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FHA Loan Questions: Paying Fees

April 8, 2016

2015-18A reader asks, “Is their costs in an FHA loan the the seller has to pay for the buyer, and if so what are those costs?” FHA loan rules in HUD 4000.1 permit “interested parties” to contribute a certain amount towards approved expenses of an FHA mortgage loan for a new purchase. The rules for these contributions are found starting on page 220, which has both a definition of the phrase, and the types of costs these parties may contribute.

“Interested Parties refer to sellers, real estate agents, builders, developers or other parties with an interest in the transaction. Interested Party Contribution refers to a payment by an Interested Party, or combination of parties, toward the Borrowers origination fees, other closing costs and discount points.”

FHA loan rules limit these contributions. “Interested Parties may contribute up to 6 percent of the sales price toward the Borrowers origination fees, other closing costs and discount points. The 6 percent limit also includes:

–Interested Party payment for permanent and temporary interest rate buydowns, and other payment supplements;
–payments of mortgage interest for fixed rate Mortgages;
–Mortgage Payment protection insurance; and
–payment of the UFMIP.”

What happens if the contributions exceed the limits imposed by HUD 40001.? A dollar-for-dollar reduction in the loan amount based on the amount of the excessive contribution. The exact wording of the FHA loan rule in this area is as follows:

“Interested Party Contributions that exceed actual origination fees, other closing costs, and discount points are considered an inducement to purchase. Interested Party Contributions exceeding 6 percent are considered an inducement to purchase.”

It’s very important to note that FHA loan rules in this section do NOT allow interested parties to contribute to the borrower’s down payment, also known as a minimum required investment. Also, HUD 4000.1 adds, “Payment of real estate agent commissions or fees, typically paid by the seller under local or state law, or local custom, is not considered an Interested Party Contribution.”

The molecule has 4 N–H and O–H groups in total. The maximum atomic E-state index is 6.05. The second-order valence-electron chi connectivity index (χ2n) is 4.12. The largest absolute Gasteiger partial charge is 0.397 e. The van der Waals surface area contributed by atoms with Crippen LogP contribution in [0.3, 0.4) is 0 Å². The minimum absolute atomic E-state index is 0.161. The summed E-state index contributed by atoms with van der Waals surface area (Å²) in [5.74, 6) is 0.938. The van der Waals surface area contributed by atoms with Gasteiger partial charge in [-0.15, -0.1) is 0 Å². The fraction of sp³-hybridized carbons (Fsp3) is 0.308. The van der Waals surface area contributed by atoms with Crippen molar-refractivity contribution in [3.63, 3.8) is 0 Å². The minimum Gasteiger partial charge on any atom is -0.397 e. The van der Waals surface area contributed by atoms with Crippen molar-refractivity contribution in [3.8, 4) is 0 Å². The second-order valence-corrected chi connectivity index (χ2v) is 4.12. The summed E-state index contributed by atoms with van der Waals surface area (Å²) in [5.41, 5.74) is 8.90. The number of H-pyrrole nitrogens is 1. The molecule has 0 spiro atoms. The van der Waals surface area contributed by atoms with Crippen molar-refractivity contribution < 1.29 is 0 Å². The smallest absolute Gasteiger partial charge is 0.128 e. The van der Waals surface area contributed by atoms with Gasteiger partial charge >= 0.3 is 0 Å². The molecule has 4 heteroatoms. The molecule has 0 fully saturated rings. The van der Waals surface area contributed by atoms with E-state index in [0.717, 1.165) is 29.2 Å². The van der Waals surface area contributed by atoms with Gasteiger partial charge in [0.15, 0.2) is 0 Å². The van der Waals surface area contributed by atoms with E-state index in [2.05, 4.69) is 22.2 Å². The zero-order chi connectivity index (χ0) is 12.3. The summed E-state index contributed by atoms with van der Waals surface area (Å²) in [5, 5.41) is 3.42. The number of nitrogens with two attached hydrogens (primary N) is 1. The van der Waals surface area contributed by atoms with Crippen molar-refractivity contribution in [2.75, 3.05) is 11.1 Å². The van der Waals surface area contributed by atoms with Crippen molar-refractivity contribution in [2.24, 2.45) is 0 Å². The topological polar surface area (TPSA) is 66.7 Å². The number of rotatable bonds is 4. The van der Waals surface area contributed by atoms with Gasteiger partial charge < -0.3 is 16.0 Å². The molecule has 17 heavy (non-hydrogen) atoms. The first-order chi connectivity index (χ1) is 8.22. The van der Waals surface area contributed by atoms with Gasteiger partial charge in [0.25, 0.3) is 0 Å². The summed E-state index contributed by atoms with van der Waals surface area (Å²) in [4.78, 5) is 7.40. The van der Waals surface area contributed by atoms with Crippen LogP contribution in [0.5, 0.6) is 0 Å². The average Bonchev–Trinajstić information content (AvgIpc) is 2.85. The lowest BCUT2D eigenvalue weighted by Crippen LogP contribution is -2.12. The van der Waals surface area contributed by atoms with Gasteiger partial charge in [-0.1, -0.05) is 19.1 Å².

The simple answer to our reader’s question, in light of the information above, is that whether or not the seller pays any of these costs is something borrower and seller must negotiate. Note that in all the information we’ve given here, the FHA loan rules say the seller (or other interested party) “may” pay, but is not required to.

Do you work in residential real estate? You should know about the free tool offered by FHA.com. It is designed especially for real estate websites; a widget that displays FHA loan limits for the counties serviced by those sites. It is simple to spend a few seconds customizing the state, counties, and widget size for the tool; you can copy the code and paste it into your website with ease. Get yours today:


Joe Wallace - Staff Writer

By Joe Wallace

Joe Wallace has been specializing in military and personal finance topics since 1995. His work has appeared on Air Force Television News, The Pentagon Channel, ABC and a variety of print and online publications. He is a 13-year Air Force veteran and a member of the Air Force Public Affairs Alumni Association. He was Managing editor for www.valoans.com for (8) years and is currently the Associate Editor for FHANewsblog.com.

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